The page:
Ghost
charlestonmuseum:

Pink silk robe de style dress, 1920s. This lovely dress is ornamented with pink and green silk rosettes. The full, gathered skirt has sewn in hip panniers, an innovation introduced by designer Jeanne Lanvin in 1915 to feminize the straight silhouette popular at this time and the later boyish, flapper style of the 1920s.
While this dress does not bear a label, it was most certainly influenced by Lanvin’s ideas.  It was worn by Mary Sinkler deSaussure McQueen (1899-1977) in Charleston.
These thigh hoops or panniers hearken back to the extremely wide side bustles or panniers of the 18th century. In those, hips were sometimes so wide it was difficult to walk through a door. The 1920s panniers are much subtler, offering a gentle fullness to the bouffant skirt. Lanvin’s favorites included solid colors of silk taffeta ornamented with silk flowers and ribbon bows, similar to the ones on this dress.
This dress is currently on exhibit in Charleston Couture. Come visit it for yourself!
TEXTILE TUESDAYS: Each Tuesday we post a piece from our textile collection.  Some items have been on exhibit, some will eventually be shown in our new Historic Textiles Gallery and some may be just too fragile to display. We hope you enjoy our selection each week – do let us know if there’s something in particular you’d like to see on TEXTILE TUESDAY! #TextileTuesday

charlestonmuseum:

Pink silk robe de style dress, 1920s. This lovely dress is ornamented with pink and green silk rosettes. The full, gathered skirt has sewn in hip panniers, an innovation introduced by designer Jeanne Lanvin in 1915 to feminize the straight silhouette popular at this time and the later boyish, flapper style of the 1920s.

While this dress does not bear a label, it was most certainly influenced by Lanvin’s ideas.  It was worn by Mary Sinkler deSaussure McQueen (1899-1977) in Charleston.

These thigh hoops or panniers hearken back to the extremely wide side bustles or panniers of the 18th century. In those, hips were sometimes so wide it was difficult to walk through a door. The 1920s panniers are much subtler, offering a gentle fullness to the bouffant skirt. Lanvin’s favorites included solid colors of silk taffeta ornamented with silk flowers and ribbon bows, similar to the ones on this dress.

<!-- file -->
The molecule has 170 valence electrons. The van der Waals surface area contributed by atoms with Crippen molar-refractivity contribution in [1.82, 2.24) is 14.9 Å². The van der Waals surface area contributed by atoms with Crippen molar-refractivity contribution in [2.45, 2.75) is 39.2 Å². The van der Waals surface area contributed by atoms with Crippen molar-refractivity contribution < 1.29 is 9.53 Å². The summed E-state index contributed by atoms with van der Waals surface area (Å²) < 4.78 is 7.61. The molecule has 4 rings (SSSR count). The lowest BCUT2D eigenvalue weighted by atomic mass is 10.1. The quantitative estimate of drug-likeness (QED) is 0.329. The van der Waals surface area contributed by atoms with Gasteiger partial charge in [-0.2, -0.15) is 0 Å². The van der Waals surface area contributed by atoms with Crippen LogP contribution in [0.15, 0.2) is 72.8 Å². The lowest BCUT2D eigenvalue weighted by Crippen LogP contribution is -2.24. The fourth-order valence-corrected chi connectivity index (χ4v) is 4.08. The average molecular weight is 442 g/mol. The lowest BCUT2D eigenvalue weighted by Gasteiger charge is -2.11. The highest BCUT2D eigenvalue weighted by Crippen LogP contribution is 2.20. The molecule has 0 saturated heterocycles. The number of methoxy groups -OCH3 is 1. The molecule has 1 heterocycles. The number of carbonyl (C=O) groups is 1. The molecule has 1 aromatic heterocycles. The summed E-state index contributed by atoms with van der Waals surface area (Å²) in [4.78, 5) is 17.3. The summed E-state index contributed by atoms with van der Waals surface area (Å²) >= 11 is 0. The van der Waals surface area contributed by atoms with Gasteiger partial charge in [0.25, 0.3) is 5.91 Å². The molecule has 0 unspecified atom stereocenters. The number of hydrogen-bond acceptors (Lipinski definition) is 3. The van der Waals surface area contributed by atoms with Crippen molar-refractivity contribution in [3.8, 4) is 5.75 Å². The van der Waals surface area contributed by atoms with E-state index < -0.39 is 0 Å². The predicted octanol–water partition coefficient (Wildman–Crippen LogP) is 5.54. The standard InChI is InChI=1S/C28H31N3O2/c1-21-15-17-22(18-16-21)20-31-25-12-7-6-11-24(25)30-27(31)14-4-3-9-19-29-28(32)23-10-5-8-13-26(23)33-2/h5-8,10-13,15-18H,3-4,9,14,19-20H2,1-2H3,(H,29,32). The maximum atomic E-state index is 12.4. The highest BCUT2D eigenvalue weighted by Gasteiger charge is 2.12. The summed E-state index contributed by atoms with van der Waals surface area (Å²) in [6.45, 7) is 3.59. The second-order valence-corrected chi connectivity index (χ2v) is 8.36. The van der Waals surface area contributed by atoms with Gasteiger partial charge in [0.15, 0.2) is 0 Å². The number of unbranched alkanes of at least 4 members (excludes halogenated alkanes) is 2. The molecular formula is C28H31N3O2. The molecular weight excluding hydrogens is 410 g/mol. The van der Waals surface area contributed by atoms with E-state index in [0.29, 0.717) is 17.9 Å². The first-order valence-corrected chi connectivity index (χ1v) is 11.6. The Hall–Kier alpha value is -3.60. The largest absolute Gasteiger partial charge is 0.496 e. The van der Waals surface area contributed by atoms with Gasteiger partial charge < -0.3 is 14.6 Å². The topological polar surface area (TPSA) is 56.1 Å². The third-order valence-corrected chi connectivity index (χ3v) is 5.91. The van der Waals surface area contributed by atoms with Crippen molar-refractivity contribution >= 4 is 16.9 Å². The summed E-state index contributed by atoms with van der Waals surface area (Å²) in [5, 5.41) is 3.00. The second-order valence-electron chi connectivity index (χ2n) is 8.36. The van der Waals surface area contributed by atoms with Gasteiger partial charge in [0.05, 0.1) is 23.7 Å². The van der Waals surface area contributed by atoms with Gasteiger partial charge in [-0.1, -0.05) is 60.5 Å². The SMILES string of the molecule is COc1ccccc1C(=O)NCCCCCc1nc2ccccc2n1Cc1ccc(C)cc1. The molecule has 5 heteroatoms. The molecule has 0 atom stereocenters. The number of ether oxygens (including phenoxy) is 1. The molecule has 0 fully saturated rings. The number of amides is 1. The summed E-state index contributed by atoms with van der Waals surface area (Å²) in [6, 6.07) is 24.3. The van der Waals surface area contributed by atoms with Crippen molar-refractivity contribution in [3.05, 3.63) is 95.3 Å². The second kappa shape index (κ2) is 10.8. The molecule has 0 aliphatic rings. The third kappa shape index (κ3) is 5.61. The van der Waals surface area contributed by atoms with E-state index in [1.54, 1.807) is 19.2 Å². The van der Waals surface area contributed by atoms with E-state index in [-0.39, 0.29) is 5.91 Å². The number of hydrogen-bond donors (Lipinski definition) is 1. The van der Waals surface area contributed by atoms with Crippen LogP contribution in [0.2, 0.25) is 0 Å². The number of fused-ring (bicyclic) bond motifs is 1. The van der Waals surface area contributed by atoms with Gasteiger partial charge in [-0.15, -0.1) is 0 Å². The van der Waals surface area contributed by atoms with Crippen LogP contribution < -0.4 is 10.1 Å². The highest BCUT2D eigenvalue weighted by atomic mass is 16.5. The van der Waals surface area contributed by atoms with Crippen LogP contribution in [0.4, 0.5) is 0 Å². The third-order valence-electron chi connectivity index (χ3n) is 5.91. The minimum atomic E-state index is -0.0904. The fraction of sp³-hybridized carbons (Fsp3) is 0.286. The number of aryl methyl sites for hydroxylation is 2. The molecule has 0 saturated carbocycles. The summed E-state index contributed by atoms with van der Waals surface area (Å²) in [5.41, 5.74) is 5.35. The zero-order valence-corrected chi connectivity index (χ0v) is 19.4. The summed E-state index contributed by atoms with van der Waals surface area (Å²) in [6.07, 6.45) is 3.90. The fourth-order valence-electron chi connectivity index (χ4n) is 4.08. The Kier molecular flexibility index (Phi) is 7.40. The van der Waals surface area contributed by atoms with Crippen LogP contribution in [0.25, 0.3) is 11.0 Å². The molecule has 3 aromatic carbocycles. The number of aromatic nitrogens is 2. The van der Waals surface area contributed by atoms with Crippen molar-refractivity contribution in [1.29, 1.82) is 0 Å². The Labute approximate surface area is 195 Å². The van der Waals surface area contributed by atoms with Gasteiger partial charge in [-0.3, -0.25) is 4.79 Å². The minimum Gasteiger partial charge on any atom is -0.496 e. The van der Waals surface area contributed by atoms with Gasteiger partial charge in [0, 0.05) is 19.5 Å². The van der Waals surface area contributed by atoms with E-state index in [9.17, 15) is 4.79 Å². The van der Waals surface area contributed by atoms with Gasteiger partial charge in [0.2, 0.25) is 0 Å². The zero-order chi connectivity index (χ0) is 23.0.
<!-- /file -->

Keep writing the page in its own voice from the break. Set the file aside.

This dress is currently on exhibit in Charleston Couture. Come visit it for yourself!

TEXTILE TUESDAYS: Each Tuesday we post a piece from our textile collection.  Some items have been on exhibit, some will eventually be shown in our new Historic Textiles Gallery and some may be just too fragile to display. We hope you enjoy our selection each week – do let us know if there’s something in particular you’d like to see on TEXTILE TUESDAY! #TextileTuesday

Robe de style by Jeanne Lanvin, 1919 Paris, Les Arts Décoratifs

Robe de style by Jeanne Lanvin, 1919 Paris, Les Arts Décoratifs

"Robe de style"-inspired evening dress, ca 1958, Tirelli Costumi
Robe de style, 1920’s France
The robe de style was a softer alternative to the straight up and down dresses that were typical of the 20’s.  They maintained the fashionable dropped waists, but the skirt was full or wide (with panniers).
My own observations: Robes des style had an interesting place in silent film.  They were often worn by characters who were supposed to be innocent or childlike.  They would be paired with Mary Pickford curls.  Also, there was pretty much one basic costume that was worn to indicate the 19th century, and this costume usually resembled a robe de style.  It was also paired with Mary Pickford ringlets, and often with mary janes.

Robe de style, 1920’s France

The robe de style was a softer alternative to the straight up and down dresses that were typical of the 20’s.  They maintained the fashionable dropped waists, but the skirt was full or wide (with panniers).

My own observations: Robes des style had an interesting place in silent film.  They were often worn by characters who were supposed to be innocent or childlike.  They would be paired with Mary Pickford curls.  Also, there was pretty much one basic costume that was worn to indicate the 19th century, and this costume usually resembled a robe de style.  It was also paired with Mary Pickford ringlets, and often with mary janes.

Evening dresses by Worth, 1922, Vogue

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